The sheer amounts of greenhouse gases involved are enormous, but they're also well understood- and in proportion to that contributed by human activity, they aren't overwhelming.  We know how much volcanoes are releasing, and we know how much we are- volcanic emissions are almost completely compensated for by erosion, and we amount to the straw that broken the camel's back by pushing emissions beyond the ability of the environment to capture the gas.

The argument is neither small nor weak that humans are contributing substantially to global warming- it's obvious.

 

Quote:
It is utterly ridiculous to believe that we can somehow stop the climate from changing by stopping all carbon emissions.

 

This is a terrible straw man- nobody is saying that (or, nobody with brains).  We can drastically slow it to the point that it won't be an issue for generations, though, or let it continue and restructure all of our infrastructure to move inland, and relocate our farms and cities. 

The only reasonable "lets not do anything about it" argument is the one that new weather patterns *might* be better for humanity than the old ones (once we restructure), or that one wants hundreds of millions of people to die off to thin the herd a bit-- or perhaps just to shake up the current political dominance in some regions by letting climate trigger revolutions.  Obviously *we* aren't in much danger from this short of the potential to trigger global war.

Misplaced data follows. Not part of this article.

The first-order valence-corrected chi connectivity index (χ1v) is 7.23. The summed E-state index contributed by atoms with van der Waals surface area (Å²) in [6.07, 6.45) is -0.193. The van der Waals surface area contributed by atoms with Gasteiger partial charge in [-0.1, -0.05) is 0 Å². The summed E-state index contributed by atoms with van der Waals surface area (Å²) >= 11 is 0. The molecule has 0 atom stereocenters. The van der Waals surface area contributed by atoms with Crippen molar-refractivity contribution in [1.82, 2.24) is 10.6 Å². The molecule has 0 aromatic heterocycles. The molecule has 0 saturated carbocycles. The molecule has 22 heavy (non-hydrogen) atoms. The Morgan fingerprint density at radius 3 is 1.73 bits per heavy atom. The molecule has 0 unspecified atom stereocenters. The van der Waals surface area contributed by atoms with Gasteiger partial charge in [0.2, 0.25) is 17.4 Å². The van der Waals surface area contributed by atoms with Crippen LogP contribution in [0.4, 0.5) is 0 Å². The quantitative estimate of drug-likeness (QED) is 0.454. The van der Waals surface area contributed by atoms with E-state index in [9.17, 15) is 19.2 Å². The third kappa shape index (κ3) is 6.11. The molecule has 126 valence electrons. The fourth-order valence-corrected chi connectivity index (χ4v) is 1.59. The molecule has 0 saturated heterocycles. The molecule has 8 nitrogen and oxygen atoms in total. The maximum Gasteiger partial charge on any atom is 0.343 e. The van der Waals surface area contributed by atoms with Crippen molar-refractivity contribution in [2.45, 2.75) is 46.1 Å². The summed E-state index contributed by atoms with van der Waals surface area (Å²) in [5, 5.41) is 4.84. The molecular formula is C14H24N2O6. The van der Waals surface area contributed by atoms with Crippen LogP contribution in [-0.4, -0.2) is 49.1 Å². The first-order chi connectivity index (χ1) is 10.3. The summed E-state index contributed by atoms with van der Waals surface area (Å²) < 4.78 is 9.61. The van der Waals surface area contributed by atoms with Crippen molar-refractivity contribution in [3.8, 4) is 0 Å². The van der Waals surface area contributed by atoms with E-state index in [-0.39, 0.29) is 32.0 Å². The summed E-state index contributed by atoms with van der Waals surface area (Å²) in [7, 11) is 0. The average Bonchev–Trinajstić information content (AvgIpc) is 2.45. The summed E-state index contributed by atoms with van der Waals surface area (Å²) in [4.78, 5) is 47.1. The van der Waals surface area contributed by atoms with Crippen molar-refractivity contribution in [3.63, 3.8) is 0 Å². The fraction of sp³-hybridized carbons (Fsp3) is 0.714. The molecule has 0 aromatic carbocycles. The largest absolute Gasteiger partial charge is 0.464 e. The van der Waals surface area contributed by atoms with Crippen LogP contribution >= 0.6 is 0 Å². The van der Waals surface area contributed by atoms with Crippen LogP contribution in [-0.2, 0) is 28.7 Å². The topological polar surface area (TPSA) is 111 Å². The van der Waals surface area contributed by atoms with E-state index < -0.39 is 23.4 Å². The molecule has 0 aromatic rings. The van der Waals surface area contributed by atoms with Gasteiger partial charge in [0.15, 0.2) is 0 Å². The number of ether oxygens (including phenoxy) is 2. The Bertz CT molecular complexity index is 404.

It's true that we don't know exactly how weather patterns will  change, but that we have a major hand in changing them is not reasonably deniable.

 

 

Even if we weren't one of the primary causes (which all of the evidence is bearing out that we are), we do have the ability to STOP global warming and control our environment.

 

 

We could stop the climate from changing by controlling the amounts of greenhouse gases in the atmosphere (as are current attempts), or we could increase the Earth's albedo and say "f*ck greenhouse gases".

Increasing the Earth's albedo would involve (most economically) orbital mirrors reducing the amount of sunlight hitting the Earth by casting large shadows over much of the world.  That would certainly stop global warming, but it would also likely alter the weather in extreme ways.  Even assuming we just cast shadows over parts of the ocean and over deserts, the cooling in those areas would likely change weather patterns.

 

A more consistent and reliable approach would be to reduce our own emissions, and capture atmospheric carbon industrially (yes, taking responsibility for some emissions by volcanoes too), and installing mirrors only to cover regions where ice has been lost

 

If you want the climate to change, that's one option- but don't pretend that we can't control it.  If we let this go on, we have to be ready for the consequences (which, of course, may have good and bad components).


Blake
atheistScience Freak
Posts: 991
Joined: 2010-02-19
User is offlineOffline
BobSpence1 wrote:Note that

BobSpence1 wrote: